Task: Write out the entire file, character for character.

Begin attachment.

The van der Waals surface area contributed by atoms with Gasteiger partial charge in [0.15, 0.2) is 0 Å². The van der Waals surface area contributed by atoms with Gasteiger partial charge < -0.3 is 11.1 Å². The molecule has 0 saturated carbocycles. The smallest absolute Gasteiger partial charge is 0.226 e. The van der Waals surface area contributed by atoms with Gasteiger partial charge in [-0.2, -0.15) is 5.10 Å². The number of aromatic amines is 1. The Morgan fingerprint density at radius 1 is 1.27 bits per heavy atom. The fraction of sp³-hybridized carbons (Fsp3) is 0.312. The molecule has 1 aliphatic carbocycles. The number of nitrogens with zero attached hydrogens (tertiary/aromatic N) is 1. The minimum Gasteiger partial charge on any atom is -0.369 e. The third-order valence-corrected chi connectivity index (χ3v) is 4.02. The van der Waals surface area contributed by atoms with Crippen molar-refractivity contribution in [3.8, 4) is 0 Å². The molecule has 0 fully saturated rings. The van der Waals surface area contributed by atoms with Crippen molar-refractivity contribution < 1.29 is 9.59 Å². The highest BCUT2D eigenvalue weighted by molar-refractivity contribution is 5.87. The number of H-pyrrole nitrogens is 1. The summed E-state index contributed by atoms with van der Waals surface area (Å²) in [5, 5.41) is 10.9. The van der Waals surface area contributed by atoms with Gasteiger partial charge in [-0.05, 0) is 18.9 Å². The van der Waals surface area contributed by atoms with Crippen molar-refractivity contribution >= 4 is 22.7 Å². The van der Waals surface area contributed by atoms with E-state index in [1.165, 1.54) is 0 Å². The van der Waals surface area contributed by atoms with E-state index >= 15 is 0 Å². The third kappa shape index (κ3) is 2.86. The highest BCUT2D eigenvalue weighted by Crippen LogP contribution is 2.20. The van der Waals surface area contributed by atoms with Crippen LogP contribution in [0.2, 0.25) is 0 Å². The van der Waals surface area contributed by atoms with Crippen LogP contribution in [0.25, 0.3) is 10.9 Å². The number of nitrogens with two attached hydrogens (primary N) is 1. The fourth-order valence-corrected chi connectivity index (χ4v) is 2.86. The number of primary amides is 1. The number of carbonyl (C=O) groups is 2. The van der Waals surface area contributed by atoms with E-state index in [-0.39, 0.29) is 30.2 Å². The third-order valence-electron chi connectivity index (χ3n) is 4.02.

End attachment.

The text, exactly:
The van der Waals surface area contributed by atoms with Gasteiger partial charge in [0.15, 0.2) is 0 Å². The van der Waals surface area contributed by atoms with Gasteiger partial charge < -0.3 is 11.1 Å². The molecule has 0 saturated carbocycles. The smallest absolute Gasteiger partial charge is 0.226 e. The van der Waals surface area contributed by atoms with Gasteiger partial charge in [-0.2, -0.15) is 5.10 Å². The number of aromatic amines is 1. The Morgan fingerprint density at radius 1 is 1.27 bits per heavy atom. The fraction of sp³-hybridized carbons (Fsp3) is 0.312. The molecule has 1 aliphatic carbocycles. The number of nitrogens with zero attached hydrogens (tertiary/aromatic N) is 1. The minimum Gasteiger partial charge on any atom is -0.369 e. The third-order valence-corrected chi connectivity index (χ3v) is 4.02. The van der Waals surface area contributed by atoms with Crippen molar-refractivity contribution in [3.8, 4) is 0 Å². The molecule has 0 fully saturated rings. The van der Waals surface area contributed by atoms with Crippen molar-refractivity contribution < 1.29 is 9.59 Å². The highest BCUT2D eigenvalue weighted by molar-refractivity contribution is 5.87. The number of H-pyrrole nitrogens is 1. The summed E-state index contributed by atoms with van der Waals surface area (Å²) in [5, 5.41) is 10.9. The van der Waals surface area contributed by atoms with Gasteiger partial charge in [-0.05, 0) is 18.9 Å². The van der Waals surface area contributed by atoms with Crippen molar-refractivity contribution >= 4 is 22.7 Å². The van der Waals surface area contributed by atoms with E-state index in [1.165, 1.54) is 0 Å². The van der Waals surface area contributed by atoms with E-state index >= 15 is 0 Å². The third kappa shape index (κ3) is 2.86. The highest BCUT2D eigenvalue weighted by Crippen LogP contribution is 2.20. The van der Waals surface area contributed by atoms with Crippen LogP contribution in [0.2, 0.25) is 0 Å². The van der Waals surface area contributed by atoms with Crippen LogP contribution in [0.25, 0.3) is 10.9 Å². The number of nitrogens with two attached hydrogens (primary N) is 1. The fourth-order valence-corrected chi connectivity index (χ4v) is 2.86. The number of primary amides is 1. The number of carbonyl (C=O) groups is 2. The van der Waals surface area contributed by atoms with E-state index in [-0.39, 0.29) is 30.2 Å². The third-order valence-electron chi connectivity index (χ3n) is 4.02.